This week’s letters

Coaching as a way of life

Margaret Kubicek’s article – Is coaching being abused? (Training, May 2002)
– rings a number of alarm bells for companies considering introducing a
coaching culture into their organisation.

I am afraid that Myles Downey’s comments on the reality of the situation are
also all too common. I understand the frustrations and experiences both
contributors refer to.

The formation of a professional association of coaches is good news, but
organisations themselves can very easily take steps that will ensure their
initial investment in the training of coaching skills will reap rewards.

Downey asserts that a "mere three days of training" is not enough
to develop coaching skills. But experience has shown me that even two days’ on
a well-structured workshop can work wonders. In my previous organisation, I
received countless calls from managers who had attended two-day workshops, and
who, when testing these skills in their own environment, were amazed by the

The biggest problem came with the lack of ongoing support for managers. What
happens when the manager slips back into old ways? Or when new managers are
appointed and the old coaching skills programme is no longer available?
Organisations need to sustain the culture or it will become just another fad.
To sustain the benefits, we need to treat it not just as a management style,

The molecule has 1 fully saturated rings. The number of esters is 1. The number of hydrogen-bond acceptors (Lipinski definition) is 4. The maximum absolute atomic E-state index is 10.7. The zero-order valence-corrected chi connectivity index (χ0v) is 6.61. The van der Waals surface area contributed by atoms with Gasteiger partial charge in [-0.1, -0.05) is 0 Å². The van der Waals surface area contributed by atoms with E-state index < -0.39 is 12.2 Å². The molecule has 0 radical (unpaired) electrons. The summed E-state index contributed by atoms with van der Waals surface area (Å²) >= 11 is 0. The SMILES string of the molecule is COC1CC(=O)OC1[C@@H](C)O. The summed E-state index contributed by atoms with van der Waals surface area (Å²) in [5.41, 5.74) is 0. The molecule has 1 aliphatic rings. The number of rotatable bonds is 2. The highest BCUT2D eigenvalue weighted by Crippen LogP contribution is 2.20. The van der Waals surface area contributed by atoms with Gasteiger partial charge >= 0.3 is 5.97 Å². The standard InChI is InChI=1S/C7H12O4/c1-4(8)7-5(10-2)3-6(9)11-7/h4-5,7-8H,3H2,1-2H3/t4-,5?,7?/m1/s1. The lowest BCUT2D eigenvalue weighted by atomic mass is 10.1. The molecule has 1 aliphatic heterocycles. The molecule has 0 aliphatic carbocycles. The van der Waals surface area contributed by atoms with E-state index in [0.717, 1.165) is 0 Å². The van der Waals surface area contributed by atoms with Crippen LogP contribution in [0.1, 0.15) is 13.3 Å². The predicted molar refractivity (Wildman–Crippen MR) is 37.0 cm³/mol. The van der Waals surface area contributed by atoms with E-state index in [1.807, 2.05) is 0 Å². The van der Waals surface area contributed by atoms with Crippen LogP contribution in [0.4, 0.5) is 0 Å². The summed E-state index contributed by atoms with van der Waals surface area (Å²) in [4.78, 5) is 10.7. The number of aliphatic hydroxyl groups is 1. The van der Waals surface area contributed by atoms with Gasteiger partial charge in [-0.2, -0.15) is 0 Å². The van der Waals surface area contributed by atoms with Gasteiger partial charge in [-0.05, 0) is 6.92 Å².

but as a way of life. It is not only the responsibility of the professionals to
ensure coaching is successful; it is the ongoing responsibility of the organisation
to ensure it stays that way.

Moir Ferguson
by e-mail

Don’t patronise call centre staff

Your May edition’s report on improvements in call centres made interesting
reading. However, according to a separate recent report*, poor career prospects
are to blame for staff turnover in call centres. This patronising conclusion
trades one set of fallacies for another.

‘Excessive stress and poor pay’ may not be solely responsible for driving
staff out of call centres, though there is no doubt that these factors still
play a part in what is now one of the UK’s biggest employment sectors. But it
doesn’t follow that the answer is to take a more career-minded approach to the
problem, as the report suggests.

Call centres don’t offer career paths because they can’t. Most call centre
staff don’t think of their jobs as careers in communications any more than bus
drivers think of themselves as future transport ministers.

Call centres have flat management hierarchies with a small number of bosses
and a large number of workers. Most of these are part-timers, mothers returning
to work and students.

The trick is to combine the needs of the business and the needs of the
individual. Get it right and staff retention will improve.

Shubhrajit Naha
Commercial development manager, Datapulse

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